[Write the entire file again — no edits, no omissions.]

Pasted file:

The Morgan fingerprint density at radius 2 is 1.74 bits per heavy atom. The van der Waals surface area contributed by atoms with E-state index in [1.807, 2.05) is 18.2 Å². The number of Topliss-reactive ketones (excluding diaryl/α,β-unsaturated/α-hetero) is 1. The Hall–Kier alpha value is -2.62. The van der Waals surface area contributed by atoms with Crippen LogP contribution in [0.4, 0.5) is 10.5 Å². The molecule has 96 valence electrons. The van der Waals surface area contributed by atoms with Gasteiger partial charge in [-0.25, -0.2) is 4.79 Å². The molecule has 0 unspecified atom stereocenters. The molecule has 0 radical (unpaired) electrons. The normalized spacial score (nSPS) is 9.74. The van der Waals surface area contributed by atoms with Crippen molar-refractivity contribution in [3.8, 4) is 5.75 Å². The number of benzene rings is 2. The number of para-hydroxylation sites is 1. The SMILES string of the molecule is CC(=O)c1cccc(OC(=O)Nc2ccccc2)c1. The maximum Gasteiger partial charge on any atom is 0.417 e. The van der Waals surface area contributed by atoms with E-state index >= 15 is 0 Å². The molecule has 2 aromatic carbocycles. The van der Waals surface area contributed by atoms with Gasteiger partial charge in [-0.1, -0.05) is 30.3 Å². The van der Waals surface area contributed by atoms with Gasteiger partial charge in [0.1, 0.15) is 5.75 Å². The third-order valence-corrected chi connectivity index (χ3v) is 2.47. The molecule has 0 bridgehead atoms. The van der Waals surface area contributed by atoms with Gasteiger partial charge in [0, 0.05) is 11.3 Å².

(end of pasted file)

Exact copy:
The Morgan fingerprint density at radius 2 is 1.74 bits per heavy atom. The van der Waals surface area contributed by atoms with E-state index in [1.807, 2.05) is 18.2 Å². The number of Topliss-reactive ketones (excluding diaryl/α,β-unsaturated/α-hetero) is 1. The Hall–Kier alpha value is -2.62. The van der Waals surface area contributed by atoms with Crippen LogP contribution in [0.4, 0.5) is 10.5 Å². The molecule has 96 valence electrons. The van der Waals surface area contributed by atoms with Gasteiger partial charge in [-0.25, -0.2) is 4.79 Å². The molecule has 0 unspecified atom stereocenters. The molecule has 0 radical (unpaired) electrons. The normalized spacial score (nSPS) is 9.74. The van der Waals surface area contributed by atoms with Crippen molar-refractivity contribution in [3.8, 4) is 5.75 Å². The number of benzene rings is 2. The number of para-hydroxylation sites is 1. The SMILES string of the molecule is CC(=O)c1cccc(OC(=O)Nc2ccccc2)c1. The maximum Gasteiger partial charge on any atom is 0.417 e. The van der Waals surface area contributed by atoms with E-state index >= 15 is 0 Å². The molecule has 2 aromatic carbocycles. The van der Waals surface area contributed by atoms with Gasteiger partial charge in [-0.1, -0.05) is 30.3 Å². The van der Waals surface area contributed by atoms with Gasteiger partial charge in [0.1, 0.15) is 5.75 Å². The third-order valence-corrected chi connectivity index (χ3v) is 2.47. The molecule has 0 bridgehead atoms. The van der Waals surface area contributed by atoms with Gasteiger partial charge in [0, 0.05) is 11.3 Å².